Inciting, Requesting, Provoking, or Persuading Others to Commit Crimes: The Legacy of Schenck and Abrams in Free Speech Jurisprudence

By Larry Alexander Abstract In 1919, in Schenck v. United States and Abrams v. United States, the U.S. Supreme Court made its initial foray into establishing the meaning of the First Amendment’s free speech clause. Those cases involved prosecutions that were...

The Clear and Present Dangers of the Clear and Present Danger Test: Schenck and Abrams Revisited

By Ronald J. Krotoszynski, Jr. Abstract Justice Oliver Wendell Holmes pioneered the clear and present danger test as the constitutional yardstick for determining when the government could punish speech that might cause social harms. The Supreme Court’s decision...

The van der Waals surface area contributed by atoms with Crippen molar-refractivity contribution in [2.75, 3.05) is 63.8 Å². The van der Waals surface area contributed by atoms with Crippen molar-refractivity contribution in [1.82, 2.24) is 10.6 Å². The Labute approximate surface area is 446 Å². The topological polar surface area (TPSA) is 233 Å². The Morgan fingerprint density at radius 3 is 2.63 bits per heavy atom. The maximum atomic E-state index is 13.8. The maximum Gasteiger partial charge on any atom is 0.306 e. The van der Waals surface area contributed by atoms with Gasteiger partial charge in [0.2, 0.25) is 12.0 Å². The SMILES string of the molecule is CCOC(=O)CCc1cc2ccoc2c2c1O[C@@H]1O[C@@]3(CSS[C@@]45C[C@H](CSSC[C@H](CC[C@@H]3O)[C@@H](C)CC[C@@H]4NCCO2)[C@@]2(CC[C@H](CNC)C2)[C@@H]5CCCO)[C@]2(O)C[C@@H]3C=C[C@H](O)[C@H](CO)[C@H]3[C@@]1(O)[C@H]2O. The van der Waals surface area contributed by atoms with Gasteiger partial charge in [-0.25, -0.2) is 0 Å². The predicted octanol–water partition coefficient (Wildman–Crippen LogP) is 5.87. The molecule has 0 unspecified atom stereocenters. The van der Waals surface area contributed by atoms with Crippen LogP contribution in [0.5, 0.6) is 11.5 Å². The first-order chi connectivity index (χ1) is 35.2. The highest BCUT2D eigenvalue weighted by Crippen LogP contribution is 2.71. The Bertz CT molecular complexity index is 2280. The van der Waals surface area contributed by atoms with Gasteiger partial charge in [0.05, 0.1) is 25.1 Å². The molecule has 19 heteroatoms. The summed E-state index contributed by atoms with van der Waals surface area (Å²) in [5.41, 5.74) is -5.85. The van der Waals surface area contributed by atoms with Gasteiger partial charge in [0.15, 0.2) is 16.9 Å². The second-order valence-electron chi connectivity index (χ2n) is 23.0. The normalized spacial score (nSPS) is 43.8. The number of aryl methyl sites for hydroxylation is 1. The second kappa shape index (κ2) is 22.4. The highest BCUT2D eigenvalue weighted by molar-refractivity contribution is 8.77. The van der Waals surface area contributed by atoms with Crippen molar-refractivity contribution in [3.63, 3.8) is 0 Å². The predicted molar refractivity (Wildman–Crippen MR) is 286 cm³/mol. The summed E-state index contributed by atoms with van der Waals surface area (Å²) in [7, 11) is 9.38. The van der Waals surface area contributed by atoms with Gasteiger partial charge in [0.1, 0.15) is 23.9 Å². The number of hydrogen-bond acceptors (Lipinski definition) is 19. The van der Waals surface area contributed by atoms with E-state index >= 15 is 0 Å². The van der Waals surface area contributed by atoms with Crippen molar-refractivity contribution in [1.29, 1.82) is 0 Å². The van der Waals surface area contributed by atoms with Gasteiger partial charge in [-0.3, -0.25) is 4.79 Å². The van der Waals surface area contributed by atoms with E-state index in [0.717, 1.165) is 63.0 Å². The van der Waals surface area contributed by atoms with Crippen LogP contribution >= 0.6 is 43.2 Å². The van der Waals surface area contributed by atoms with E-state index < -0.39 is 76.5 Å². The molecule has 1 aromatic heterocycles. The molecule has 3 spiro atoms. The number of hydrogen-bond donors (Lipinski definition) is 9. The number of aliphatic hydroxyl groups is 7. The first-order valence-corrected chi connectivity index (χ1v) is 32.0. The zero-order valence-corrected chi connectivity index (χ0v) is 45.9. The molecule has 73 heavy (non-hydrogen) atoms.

“And the Truth Shall Make You Free”: Schenck, Abrams, and a Hundred Years of History

By Rodney A. Smolla Abstract “And ye shall know the truth, and the truth shall make you free.” This biblical verse, from the Christian New Testament Gospel of John, is etched into the wall of the original main building of the Central Intelligence Agency,...